What percentage of your team’s time is actually spent working on the items that are ‘in progress’? 70%? 75%? 80%? Some suggest that it is as low as 2% and that 40% is the most that’s been observed. This is the world of flow efficiency.
Originating from the manufacturing industry, flow efficiency measures the percentage of time spent actively working on items that are ‘in the system’ and dividing it by the hours in a working day (Pawel Brodzinski recommends assuming an 8-hour day):
Flow efficiency = work time / ( work time + wait time )
For example, if a work item took 10 days to complete, but you only spent a total of 16 hours actually working on it, then you would have a flow efficiency of 20% [calculation: we are saying a working day is 8 hours, so 16 hours is 2 days. Therefore, the equation is 2 days / (2 days + 8 days) = 20%]. Most teams’ have a flow efficiency of between 5% to 15%. The lowest recorded was around 2%; the maximum, after much effort, was about 40%.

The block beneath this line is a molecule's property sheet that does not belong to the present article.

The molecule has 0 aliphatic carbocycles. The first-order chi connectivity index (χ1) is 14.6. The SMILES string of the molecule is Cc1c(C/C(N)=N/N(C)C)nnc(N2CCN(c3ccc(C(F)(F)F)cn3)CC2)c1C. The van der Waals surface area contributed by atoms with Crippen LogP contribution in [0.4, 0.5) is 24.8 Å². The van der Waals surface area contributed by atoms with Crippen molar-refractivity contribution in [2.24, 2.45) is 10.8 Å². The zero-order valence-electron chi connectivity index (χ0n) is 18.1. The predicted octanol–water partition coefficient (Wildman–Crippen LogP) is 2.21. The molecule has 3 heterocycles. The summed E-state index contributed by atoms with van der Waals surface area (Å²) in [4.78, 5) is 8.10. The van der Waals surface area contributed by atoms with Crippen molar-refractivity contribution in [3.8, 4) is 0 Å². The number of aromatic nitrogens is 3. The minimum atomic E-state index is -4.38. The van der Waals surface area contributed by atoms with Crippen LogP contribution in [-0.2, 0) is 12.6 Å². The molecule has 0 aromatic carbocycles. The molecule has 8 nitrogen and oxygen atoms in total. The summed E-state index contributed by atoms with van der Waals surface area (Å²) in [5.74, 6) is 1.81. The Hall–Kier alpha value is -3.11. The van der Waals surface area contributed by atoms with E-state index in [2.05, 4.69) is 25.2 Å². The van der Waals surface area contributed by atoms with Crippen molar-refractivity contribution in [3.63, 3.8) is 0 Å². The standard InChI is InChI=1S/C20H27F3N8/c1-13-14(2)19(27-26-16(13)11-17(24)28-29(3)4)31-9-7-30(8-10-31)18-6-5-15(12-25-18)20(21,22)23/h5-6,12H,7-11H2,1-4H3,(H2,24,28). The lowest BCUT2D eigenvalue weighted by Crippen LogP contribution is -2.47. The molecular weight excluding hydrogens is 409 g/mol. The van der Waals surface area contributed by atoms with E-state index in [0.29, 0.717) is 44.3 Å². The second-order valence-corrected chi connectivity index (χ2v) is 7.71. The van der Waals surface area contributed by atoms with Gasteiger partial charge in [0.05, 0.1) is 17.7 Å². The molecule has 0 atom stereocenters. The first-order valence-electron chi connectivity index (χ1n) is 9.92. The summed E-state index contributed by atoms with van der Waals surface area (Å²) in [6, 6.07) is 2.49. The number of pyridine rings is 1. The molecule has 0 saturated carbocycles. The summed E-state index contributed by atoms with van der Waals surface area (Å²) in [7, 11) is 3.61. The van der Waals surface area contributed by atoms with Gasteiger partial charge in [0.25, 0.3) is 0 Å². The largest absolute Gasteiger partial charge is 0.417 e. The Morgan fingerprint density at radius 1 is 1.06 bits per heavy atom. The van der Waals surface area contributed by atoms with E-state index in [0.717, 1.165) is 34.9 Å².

Why is it so low? Creating experts in the team and encouraging specialisms, having dependencies on other teams, being restricted to specific architectural solutions, having restricted processes, keeping everyone on the team busy 100% of the time, taking on unknown work, having too much work in progress, context switching … the list goes on.
So should you measure your flow? Some highlight that this is more relevant to manufacturing and that it isn’t appropriate for knowledge work; there are benefits in taking your time to complete work. But if it helps you inspect your processes and look for ways to improve your workflow, then I say go for it. Make sure you come back and tell us how it goes though.
Image: Peter Mazurek